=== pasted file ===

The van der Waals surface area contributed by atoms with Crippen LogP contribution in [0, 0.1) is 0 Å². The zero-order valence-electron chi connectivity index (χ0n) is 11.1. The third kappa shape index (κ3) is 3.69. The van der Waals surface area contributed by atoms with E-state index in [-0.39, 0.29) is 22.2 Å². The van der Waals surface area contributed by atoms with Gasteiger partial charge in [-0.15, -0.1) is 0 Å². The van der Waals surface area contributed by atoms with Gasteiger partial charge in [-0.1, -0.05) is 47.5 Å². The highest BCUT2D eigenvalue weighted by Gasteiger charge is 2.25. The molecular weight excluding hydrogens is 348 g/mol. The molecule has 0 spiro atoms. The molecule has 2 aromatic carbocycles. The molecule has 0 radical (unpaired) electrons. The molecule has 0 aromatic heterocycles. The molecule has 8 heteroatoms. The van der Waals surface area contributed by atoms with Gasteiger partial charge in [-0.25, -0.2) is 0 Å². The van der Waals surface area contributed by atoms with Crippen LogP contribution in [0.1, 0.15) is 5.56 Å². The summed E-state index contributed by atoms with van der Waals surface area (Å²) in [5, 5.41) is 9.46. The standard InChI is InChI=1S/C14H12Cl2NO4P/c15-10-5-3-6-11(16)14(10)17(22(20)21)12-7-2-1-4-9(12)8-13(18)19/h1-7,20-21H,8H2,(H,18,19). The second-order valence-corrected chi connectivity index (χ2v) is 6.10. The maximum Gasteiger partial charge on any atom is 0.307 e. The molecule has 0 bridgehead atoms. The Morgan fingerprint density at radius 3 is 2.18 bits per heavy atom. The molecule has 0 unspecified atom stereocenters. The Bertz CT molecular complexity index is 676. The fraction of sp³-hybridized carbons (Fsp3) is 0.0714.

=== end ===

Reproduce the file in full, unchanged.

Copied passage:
The van der Waals surface area contributed by atoms with Crippen LogP contribution in [0, 0.1) is 0 Å². The zero-order valence-electron chi connectivity index (χ0n) is 11.1. The third kappa shape index (κ3) is 3.69. The van der Waals surface area contributed by atoms with E-state index in [-0.39, 0.29) is 22.2 Å². The van der Waals surface area contributed by atoms with Gasteiger partial charge in [-0.15, -0.1) is 0 Å². The van der Waals surface area contributed by atoms with Gasteiger partial charge in [-0.1, -0.05) is 47.5 Å². The highest BCUT2D eigenvalue weighted by Gasteiger charge is 2.25. The molecular weight excluding hydrogens is 348 g/mol. The molecule has 0 spiro atoms. The molecule has 2 aromatic carbocycles. The molecule has 0 radical (unpaired) electrons. The molecule has 0 aromatic heterocycles. The molecule has 8 heteroatoms. The van der Waals surface area contributed by atoms with Gasteiger partial charge in [-0.25, -0.2) is 0 Å². The van der Waals surface area contributed by atoms with Crippen LogP contribution in [0.1, 0.15) is 5.56 Å². The summed E-state index contributed by atoms with van der Waals surface area (Å²) in [5, 5.41) is 9.46. The standard InChI is InChI=1S/C14H12Cl2NO4P/c15-10-5-3-6-11(16)14(10)17(22(20)21)12-7-2-1-4-9(12)8-13(18)19/h1-7,20-21H,8H2,(H,18,19). The second-order valence-corrected chi connectivity index (χ2v) is 6.10. The maximum Gasteiger partial charge on any atom is 0.307 e. The molecule has 0 bridgehead atoms. The Morgan fingerprint density at radius 3 is 2.18 bits per heavy atom. The molecule has 0 unspecified atom stereocenters. The Bertz CT molecular complexity index is 676. The fraction of sp³-hybridized carbons (Fsp3) is 0.0714.